I recently visited Tatsumi, a landfill island near Yumenoshima in in Koto-ku for a house party. There are lot of new housing developments alongside the canals and neighboring old housing complexes. It’s sad that the public infrastructure is so incomplete. This neighborhood would be much more appealing if the canal-side sidewalks and parks were continuous. This lack of access to the Bay makes me often forget that there is a Tokyo waterfront.
Last month some friends and I participated in a volunteer tree-planting at Umi no Mori, a forest being created on a landfill island on the bay. I’ve written before how few Tokyo residents know about this ambitious project promoted during Tokyo’s failed second Olympic bid in 2007. Umi no Mori is meant to carry cool ocean breezes into Tokyo’s crowded urban core.
The tree planting was fun. We were in a group of twenty or so volunteers planting 500 trees in a 25 square meter section. There were about 25 varieties of trees, and we planted them very close together. I learned from one of the volunteer leaders that this dense planting encourages the trees to compete and grow faster than normal. One of the volunteers explained to me that this is part of Miyawaki Akira’s method for restoring forests on post-industrial greenfields.
Creating new waterfront parks and planting 500,000 trees is certainly a great thing for Tokyo. Still, I wonder if this project were less top-down and more open to the citizens what greater impacts this project could have:
1. By encouraging more people to participate in the creation of the park, it would be a great chance to explain to Tokyo citizens about native trees and habitats. It would be awesome to link planting new trees in the Tokyo Bay with also adding greenery in every Tokyo neighborhood, with active participation by city residents.
2. By opening even a small section now, more people can begin to experience the park and perhaps learn more about urban garbage. What precisely is being put into this landfill? How do the layers of garbage reflect our contemporary lifestyles? What can be done to reduce the amount of garbage that must be buried?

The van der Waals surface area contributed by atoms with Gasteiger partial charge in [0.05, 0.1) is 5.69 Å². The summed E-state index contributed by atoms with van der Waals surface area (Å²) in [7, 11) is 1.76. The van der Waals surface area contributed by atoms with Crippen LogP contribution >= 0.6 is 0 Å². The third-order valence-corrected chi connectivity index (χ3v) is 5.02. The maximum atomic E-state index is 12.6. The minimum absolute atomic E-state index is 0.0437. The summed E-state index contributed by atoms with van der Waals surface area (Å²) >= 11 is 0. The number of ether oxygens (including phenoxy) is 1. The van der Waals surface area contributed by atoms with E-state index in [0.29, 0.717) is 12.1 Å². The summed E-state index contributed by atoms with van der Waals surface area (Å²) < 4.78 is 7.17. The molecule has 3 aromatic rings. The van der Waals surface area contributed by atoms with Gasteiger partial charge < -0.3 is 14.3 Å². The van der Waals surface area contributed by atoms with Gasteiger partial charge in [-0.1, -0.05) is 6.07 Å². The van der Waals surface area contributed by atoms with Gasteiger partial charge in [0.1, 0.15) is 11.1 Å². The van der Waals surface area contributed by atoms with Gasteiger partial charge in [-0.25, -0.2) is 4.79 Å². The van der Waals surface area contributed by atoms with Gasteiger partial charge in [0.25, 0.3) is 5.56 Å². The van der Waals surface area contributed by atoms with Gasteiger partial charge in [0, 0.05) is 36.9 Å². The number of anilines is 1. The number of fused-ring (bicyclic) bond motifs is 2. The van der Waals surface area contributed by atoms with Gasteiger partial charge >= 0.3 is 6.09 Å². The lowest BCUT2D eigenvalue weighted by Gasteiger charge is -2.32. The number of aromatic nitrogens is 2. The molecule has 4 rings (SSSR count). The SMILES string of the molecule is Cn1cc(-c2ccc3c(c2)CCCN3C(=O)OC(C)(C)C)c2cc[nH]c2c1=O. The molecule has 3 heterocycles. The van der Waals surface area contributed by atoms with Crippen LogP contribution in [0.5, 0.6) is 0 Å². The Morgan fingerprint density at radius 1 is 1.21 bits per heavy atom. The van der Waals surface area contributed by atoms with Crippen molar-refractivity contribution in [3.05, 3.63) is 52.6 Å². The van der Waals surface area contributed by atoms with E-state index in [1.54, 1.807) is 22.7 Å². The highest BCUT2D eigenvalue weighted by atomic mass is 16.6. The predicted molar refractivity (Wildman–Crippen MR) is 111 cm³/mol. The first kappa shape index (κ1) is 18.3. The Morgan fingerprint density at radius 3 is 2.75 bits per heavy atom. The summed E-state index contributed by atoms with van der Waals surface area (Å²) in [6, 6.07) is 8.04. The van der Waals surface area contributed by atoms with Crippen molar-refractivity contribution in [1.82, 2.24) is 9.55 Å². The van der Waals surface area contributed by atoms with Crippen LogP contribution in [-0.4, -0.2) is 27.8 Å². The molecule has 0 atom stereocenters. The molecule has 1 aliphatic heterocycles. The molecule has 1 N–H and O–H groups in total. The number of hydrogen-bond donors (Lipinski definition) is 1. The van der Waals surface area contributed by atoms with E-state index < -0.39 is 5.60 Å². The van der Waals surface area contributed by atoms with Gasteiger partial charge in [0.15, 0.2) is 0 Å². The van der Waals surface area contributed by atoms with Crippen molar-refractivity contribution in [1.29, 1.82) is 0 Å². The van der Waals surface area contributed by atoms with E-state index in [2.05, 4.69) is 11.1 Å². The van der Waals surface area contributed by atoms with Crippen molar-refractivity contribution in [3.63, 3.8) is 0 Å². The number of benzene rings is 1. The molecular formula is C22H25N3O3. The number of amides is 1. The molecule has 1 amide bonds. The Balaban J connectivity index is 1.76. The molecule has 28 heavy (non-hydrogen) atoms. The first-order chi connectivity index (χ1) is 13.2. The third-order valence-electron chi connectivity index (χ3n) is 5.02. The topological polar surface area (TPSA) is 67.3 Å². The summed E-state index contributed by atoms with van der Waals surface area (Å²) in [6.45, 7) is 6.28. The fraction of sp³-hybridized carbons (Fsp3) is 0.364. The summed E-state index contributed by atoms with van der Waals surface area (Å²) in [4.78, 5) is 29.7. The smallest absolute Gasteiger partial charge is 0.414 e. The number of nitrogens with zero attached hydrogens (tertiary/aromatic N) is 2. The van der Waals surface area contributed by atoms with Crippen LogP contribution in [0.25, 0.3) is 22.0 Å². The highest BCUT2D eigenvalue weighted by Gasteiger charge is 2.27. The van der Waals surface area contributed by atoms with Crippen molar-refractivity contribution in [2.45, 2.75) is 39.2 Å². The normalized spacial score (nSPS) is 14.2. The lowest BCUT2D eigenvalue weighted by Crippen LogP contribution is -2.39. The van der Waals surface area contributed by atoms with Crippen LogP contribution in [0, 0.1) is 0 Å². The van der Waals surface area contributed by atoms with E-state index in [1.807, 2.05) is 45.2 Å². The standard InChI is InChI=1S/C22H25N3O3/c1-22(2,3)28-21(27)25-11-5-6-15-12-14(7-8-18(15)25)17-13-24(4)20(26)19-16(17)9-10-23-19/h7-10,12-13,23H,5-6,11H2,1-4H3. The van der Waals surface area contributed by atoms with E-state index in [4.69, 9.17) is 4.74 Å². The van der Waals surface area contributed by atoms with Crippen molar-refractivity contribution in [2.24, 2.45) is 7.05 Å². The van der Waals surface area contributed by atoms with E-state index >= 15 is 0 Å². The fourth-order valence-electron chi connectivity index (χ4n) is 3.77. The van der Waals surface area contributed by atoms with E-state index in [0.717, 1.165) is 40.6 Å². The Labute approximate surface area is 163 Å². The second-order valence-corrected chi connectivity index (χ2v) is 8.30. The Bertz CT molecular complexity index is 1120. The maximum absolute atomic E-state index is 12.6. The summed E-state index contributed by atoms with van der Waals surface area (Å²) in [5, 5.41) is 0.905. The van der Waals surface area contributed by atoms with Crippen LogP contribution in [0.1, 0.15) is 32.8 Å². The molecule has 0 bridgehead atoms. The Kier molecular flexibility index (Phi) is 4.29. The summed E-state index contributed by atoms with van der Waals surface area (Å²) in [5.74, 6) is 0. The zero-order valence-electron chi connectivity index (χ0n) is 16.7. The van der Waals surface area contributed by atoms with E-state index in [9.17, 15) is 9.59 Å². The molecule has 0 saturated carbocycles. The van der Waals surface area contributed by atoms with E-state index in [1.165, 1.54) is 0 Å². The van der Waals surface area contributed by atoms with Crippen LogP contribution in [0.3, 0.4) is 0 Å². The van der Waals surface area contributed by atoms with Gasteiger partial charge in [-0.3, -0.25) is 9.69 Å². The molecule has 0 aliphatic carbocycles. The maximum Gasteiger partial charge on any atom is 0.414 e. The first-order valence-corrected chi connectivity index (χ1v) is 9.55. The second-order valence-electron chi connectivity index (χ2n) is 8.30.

I think this park will eventually be fantastic. However, it’s a missed opportunity not to make its creation more participatory, more transparent, more public, more connected to the rest of the city, more educational, and a catalyst for public and collective rethinking of the urban environment and waste production.
Ambassador Cedeno of Costa Rica and his wife Tauli, and Edoble’s Jess Mantell and her friend Miho participated with me.
These NHK images show how, over the past several centuries, Tokyo filled in the bay, built canals, and later, in the last satellite image, filled in the canals. (Via Mutant Frog Travelogue).
Before the rainy season and summer heat, I took a few day trips in Tokyo. One of the more remarkable places is Yumenoshima (夢の島), which means Dream Island.
It was begun in the 1960s as a place to store huge amounts of garbage by creating a large island in Tokyo Bay. Today it has an enormous incinerator, spectacular greenhouse for plants, a gym, a marina, and some overgrown park areas.
Of the palms I recognized the Canary Island palm, and what look like Mediterranean palms. Mostly deserted excepted for a few people going to the gym and cut off from the city by freeways, the park is large and somewhat mysterious. I love how the area around the incinerator and marina are full of surveillance video cameras and speakers everywhere playing muzak.
Interesting New York Times article about how zero waste is moving from fringe to mainstream, including Yellowstone National Park (plant-based cups and utensils), an Atlanta restaurant (composting on premises), and Honda North America (no packaging means no dumpster at factories).
Food waste, 13% of United States trash, releases methane– a climate warming, greenhouse gas– when sealed in landfills without oxygen. Composting provides non-petroleum fertilizers. Other initiatives include bio-degradable packaging, recycling, and re-using.
Walking in Tsukishima is an interesting contrast between old and new, green alleys and wide boulevards, wood houses and new construction.
Some of the alleys are remarkably well planted. The alley in the photo above seems to benefit from trees whose roots forced themselves out of their pots and through the pavement. Tsukishima and Tsukudajima survived the earthquake and the war, but the pace of modern development has outpaced preservation.
More photos after the jump.